You’ll apply Avert straight from the tube, squeezing puffs across surfaces and hard-to-reach places.

Similar to dry bait in that they’re also powders, insecticidal dusts kill small roaches by clinging to their bodies as they crawl through them, penetrating their protective exoskeletons and causing them to dehydrate (to death).

There are “natural” insecticidal dusts such as boric acid and diatomaceous earth you may already be familiar with, but a “man-made” product called CimeXA is both safer and more effective.

To apply insecticidal dusts properly, you’ll need a separate applicator product called a “hand duster” which “puffs” measured amounts of dust into cracks, crevices, and voids, usually with a selection of plastic-fitted tips.

Bonus option: To get rid of roaches when a roach infestation is heavy, drill an inconspicuous hole through the drywall so that it creates an opening into the wall cavity. Then, use the duster’s tip to squeeze the dust into the cavity.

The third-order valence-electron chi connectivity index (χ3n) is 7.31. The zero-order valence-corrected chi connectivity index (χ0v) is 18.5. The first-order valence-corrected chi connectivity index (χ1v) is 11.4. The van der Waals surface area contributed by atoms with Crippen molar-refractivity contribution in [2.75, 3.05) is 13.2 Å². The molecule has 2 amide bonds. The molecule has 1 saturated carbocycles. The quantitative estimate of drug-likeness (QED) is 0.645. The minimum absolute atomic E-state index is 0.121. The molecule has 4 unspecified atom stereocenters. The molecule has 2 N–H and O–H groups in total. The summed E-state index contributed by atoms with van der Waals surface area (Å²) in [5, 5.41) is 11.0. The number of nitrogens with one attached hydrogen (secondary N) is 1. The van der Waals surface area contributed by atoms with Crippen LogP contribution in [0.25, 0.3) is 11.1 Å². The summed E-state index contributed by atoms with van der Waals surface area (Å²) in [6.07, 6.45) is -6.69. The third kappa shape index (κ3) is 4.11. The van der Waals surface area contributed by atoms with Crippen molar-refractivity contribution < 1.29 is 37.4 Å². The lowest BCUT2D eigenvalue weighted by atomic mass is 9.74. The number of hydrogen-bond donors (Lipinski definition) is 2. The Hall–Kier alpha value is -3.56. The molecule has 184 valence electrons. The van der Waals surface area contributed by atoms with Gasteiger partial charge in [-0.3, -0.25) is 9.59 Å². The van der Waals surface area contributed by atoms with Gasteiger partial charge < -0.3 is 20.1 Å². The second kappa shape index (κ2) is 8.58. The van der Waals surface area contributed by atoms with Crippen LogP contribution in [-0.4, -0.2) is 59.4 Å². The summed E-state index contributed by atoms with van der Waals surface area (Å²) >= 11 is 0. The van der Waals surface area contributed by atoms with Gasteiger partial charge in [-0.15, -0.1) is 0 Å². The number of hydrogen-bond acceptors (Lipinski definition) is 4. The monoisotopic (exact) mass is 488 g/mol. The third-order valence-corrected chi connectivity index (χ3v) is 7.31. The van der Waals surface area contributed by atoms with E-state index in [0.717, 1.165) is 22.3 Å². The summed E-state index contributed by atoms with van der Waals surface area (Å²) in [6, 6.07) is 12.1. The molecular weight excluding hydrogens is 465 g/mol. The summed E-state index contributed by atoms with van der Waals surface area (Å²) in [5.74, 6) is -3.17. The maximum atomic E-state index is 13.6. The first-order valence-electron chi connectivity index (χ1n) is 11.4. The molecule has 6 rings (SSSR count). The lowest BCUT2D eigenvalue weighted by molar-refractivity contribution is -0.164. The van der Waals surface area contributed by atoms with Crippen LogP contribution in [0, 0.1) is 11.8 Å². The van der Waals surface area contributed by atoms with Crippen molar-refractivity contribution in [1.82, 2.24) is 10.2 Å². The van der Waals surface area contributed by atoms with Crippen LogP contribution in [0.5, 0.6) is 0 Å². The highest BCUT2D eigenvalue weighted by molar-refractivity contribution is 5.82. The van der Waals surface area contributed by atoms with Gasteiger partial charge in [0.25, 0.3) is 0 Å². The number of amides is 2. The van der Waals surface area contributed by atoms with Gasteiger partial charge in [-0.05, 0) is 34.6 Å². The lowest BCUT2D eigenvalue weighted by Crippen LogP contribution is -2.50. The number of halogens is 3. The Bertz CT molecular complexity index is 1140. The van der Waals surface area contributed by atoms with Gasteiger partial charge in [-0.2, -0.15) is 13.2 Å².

Phase 3: Exclusion

While the Cleanup Phase aims to starve cockroaches and take away their water supply, exclusion is about keeping them from ever getting in. It’s also about adopting habits that make your home less attractive to cockroaches when they try.

Walk the rooms in your home with a tube of caulk, sealing every small crack or hole that a roach might use for shelter. Apartment dweller? Small roaches in apartment buildings don’t just hide in cracks and holes. They get in this way from other units, so sealing up is especially important for you.

Invest in sturdy glass or plastic containers with tight-sealing lids, then store your food inside. Take advantage of the roach-safe storage areas in your fridge (with its conveniently sealing doors), and chuck your flimsy Ziploc bags for anything cockroaches could get to, because they can chew right through.